We are currently in the planning stages for a Free Form Evaporation (FFE) pond. In our industry FFE ponds are used when we produce excess water, which is discharged into clay swales in an arid dune system environment. Depending on the size and shape of the swale area and the volume of water discharged, we often need to engineer berm walls or similar to contain the water within specific areas.
The image below gives an example of an actual FFE extent overlayed with a 2m DEM. A berm wall was engineered at the southern end of this area to stop water from encroaching on the road.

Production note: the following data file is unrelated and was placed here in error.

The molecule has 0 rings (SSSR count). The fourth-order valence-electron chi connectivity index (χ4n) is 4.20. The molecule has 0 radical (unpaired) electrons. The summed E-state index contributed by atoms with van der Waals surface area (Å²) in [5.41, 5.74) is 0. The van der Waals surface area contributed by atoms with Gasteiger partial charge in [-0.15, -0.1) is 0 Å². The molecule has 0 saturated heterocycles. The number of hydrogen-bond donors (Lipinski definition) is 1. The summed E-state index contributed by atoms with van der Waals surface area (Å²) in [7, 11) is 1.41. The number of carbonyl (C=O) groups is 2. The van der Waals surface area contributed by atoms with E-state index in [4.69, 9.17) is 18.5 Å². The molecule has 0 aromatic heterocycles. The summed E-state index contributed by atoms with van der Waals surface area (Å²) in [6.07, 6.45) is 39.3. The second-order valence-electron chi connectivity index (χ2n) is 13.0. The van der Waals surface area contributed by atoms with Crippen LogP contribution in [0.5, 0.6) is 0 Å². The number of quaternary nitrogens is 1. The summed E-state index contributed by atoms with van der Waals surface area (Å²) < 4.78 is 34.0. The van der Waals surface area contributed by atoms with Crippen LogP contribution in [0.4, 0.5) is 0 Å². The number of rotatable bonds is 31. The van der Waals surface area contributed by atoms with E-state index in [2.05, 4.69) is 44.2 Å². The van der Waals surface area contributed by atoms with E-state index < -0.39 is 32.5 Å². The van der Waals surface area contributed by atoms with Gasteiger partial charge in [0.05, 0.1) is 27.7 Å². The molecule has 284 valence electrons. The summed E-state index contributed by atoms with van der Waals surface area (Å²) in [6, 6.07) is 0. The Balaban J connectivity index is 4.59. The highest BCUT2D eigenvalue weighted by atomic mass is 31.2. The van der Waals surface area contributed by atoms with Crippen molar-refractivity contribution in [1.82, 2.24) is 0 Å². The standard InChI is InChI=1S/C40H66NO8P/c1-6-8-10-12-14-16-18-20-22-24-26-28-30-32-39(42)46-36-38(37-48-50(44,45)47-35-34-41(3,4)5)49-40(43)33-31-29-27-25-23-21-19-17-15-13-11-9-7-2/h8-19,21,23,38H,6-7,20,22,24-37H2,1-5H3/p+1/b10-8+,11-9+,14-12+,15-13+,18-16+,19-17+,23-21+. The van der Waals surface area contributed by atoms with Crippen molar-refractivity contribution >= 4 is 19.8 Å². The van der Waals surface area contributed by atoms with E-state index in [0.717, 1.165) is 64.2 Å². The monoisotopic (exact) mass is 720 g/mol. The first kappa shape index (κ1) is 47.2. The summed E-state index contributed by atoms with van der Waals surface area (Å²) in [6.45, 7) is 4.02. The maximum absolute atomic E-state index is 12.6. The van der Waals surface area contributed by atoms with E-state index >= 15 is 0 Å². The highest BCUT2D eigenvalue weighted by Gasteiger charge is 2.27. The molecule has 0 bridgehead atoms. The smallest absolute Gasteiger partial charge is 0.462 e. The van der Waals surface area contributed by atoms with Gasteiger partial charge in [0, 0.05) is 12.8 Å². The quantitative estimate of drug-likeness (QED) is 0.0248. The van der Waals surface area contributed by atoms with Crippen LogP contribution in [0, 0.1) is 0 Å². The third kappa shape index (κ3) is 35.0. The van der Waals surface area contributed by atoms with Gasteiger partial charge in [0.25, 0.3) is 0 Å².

For planning new areas, ideally I would like to be able to nominate a 'pour point' (or similar) on the DEM and input the water discharge amount (in litres or megalitres) to obtain a final output layer that delineates the predicted surface water extent (in 3D Analyst would be great). I know that this will be affected by evaporation rates, soil types etc. but a 'ball park' prediction would be good enough. I will have a 50cm DEM available for analysis/modelling.
Has anyone got any ideas on the best way to go about this? or the next best thing?
I have been doing a bit of research and it looks like HEC-GeoRAS could be a good way to go. However, if this tool is designed for dendritic systems only, it may be inappropriate for this environment which is a dunal system comprising of long parallel dunes separated by clay swales with numerous natural sinks.
Any ideas/guidance on this would be greatly appreciated!